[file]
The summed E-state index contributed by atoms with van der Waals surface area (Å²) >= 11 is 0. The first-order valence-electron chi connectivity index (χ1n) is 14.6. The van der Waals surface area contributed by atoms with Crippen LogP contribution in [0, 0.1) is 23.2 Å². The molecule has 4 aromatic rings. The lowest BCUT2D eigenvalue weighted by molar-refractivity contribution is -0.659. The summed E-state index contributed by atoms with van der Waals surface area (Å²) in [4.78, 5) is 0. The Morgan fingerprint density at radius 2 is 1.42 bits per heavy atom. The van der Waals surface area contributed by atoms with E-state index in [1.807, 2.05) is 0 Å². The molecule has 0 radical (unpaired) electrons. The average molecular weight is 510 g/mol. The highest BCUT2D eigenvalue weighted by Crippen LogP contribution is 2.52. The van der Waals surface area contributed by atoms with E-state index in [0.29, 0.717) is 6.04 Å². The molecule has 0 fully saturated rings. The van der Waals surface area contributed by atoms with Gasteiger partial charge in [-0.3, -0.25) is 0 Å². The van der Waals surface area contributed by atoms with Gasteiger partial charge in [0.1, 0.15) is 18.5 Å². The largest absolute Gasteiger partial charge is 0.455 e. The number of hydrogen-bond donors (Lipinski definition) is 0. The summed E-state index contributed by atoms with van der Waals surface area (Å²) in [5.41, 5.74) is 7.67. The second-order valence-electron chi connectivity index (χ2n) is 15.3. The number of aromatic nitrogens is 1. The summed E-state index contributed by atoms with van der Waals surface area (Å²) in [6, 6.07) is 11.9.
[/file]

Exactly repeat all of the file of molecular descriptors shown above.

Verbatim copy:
The summed E-state index contributed by atoms with van der Waals surface area (Å²) >= 11 is 0. The first-order valence-electron chi connectivity index (χ1n) is 14.6. The van der Waals surface area contributed by atoms with Crippen LogP contribution in [0, 0.1) is 23.2 Å². The molecule has 4 aromatic rings. The lowest BCUT2D eigenvalue weighted by molar-refractivity contribution is -0.659. The summed E-state index contributed by atoms with van der Waals surface area (Å²) in [4.78, 5) is 0. The Morgan fingerprint density at radius 2 is 1.42 bits per heavy atom. The van der Waals surface area contributed by atoms with E-state index in [1.807, 2.05) is 0 Å². The molecule has 0 radical (unpaired) electrons. The average molecular weight is 510 g/mol. The highest BCUT2D eigenvalue weighted by Crippen LogP contribution is 2.52. The van der Waals surface area contributed by atoms with E-state index in [0.29, 0.717) is 6.04 Å². The molecule has 0 fully saturated rings. The van der Waals surface area contributed by atoms with Gasteiger partial charge in [-0.3, -0.25) is 0 Å². The van der Waals surface area contributed by atoms with Gasteiger partial charge in [0.1, 0.15) is 18.5 Å². The largest absolute Gasteiger partial charge is 0.455 e. The number of hydrogen-bond donors (Lipinski definition) is 0. The summed E-state index contributed by atoms with van der Waals surface area (Å²) in [5.41, 5.74) is 7.67. The second-order valence-electron chi connectivity index (χ2n) is 15.3. The number of aromatic nitrogens is 1. The summed E-state index contributed by atoms with van der Waals surface area (Å²) in [6, 6.07) is 11.9.